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How To Hurricane-Proof Your September Vacation

This blog post was updated on January 3, 2020.

While hurricane season on the Atlantic technically goes from June 1st to November 30th, maximum activity centers on early to mid September.


And while the National Hurricane Center presents this information in a factual manner, it doesn’t mean travelers aren’t shaking in their rain boots, worried plans for September vacations could in fact fall through due to a hurricane.


Throw in the fact that September just happens to be the most active month globally for hurricanes and you could forgo traveling to coastal areas of any kind in September.


I am headed out to hurricane central on the Atlantic in less than a week, just after Hurricane Irene rolled through, changing some of my travel plans, and as another hurricane is on the Atlantic’s horizon.


While I could cancel altogether, I am still headed out, perhaps into the eye of hurricane season. At the same time, I’m not panicking. Before you cancel that trip to North Carolina’s beaches or forgo searching for cheap flights to the Bahamas, you can hurricane proof your September vacation by following these tips.


Keep Up To Date With Tourism Board Websites and The Local News—As I am headed to the Outer Banks of North Carolina as yet another hurricane approaches, I have been religiously checking the tourism site for North Carolina. If you have already booked your hotel and flight out to a hurricane hotspot, don’t panic. Stay informed with what areas are open and safe to be in post or pre hurricane. Also, do a search of where you are headed on their local newspapers websites and television stations. Locals have a better perspective on hurricanes as they have been through them, knowing what is bad and what is just a heavy storm.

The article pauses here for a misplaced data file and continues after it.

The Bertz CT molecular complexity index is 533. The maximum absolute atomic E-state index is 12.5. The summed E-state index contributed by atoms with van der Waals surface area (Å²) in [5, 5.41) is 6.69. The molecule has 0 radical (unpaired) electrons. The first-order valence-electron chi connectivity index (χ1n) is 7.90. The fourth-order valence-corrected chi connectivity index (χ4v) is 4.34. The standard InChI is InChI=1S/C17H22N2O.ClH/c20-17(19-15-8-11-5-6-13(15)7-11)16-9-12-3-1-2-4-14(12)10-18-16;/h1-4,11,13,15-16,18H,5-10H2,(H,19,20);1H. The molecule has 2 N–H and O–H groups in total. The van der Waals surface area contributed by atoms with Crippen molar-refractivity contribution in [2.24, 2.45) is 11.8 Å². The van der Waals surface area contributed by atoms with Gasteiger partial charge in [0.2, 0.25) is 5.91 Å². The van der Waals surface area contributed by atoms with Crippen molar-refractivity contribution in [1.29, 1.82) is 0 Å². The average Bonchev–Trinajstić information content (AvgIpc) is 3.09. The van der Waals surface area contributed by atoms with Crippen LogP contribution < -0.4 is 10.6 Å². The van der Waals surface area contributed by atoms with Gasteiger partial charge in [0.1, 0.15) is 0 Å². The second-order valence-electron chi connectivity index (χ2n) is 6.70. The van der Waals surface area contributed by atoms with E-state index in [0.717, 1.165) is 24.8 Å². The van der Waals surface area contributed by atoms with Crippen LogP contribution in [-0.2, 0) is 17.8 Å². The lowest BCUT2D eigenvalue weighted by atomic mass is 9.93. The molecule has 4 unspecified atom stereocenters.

Don’t Get Hyped Over Media Hype—Just like staying informed with where you are headed, you also need to remember not to let the media hype completely deter your vacation plans. Before, during and after Hurricane Irene, the media continued to see ratings skyrocket and viewers tuning in to see the storm. If a hurricane is approaching where you are headed or it has just passed through, the media circus might make you cancel plans when you would be visiting an area not heavily affected. It is best to keep an eye on what the National Hurricane Center is staying about a potential hurricane. Local communities truly hurt when travelers cancel their plans, especially when they are not in the eye of the hurricane.


Keep Plans Up In the Air—Most travelers want to stick to a set schedule, knowing where they are going and when they will be there. This comes usually with a hotel reservation. However if you are traveling during hurricane season, this is the time to be a bit more carefree with travel plans. With a more open itinerary, you can dodge a storm and head inland. If you must plan, try to book accommodations that will give you a refund if you cancel 24 hours in advance. That way if something does pick up speed in the Atlantic, you can cancel at a moment’s notice. Having travelers insurance can also help with lost funds when a hurricane hits.


Make Lemonade out of Hurricane Waters and Winds—I was pretty disappointed to learn that a large portion of the Outer Banks of North Carolina are completely cut off to visitors, myself included due to the aftermath of Hurricane Irene. While my hope is that a portion will open up in time for my stay, you can really only bemoan your hurricane misfortunes for so long. There are endless places to see in almost any destination, not on the coast. You never know what you might find when a hurricane forces you out.

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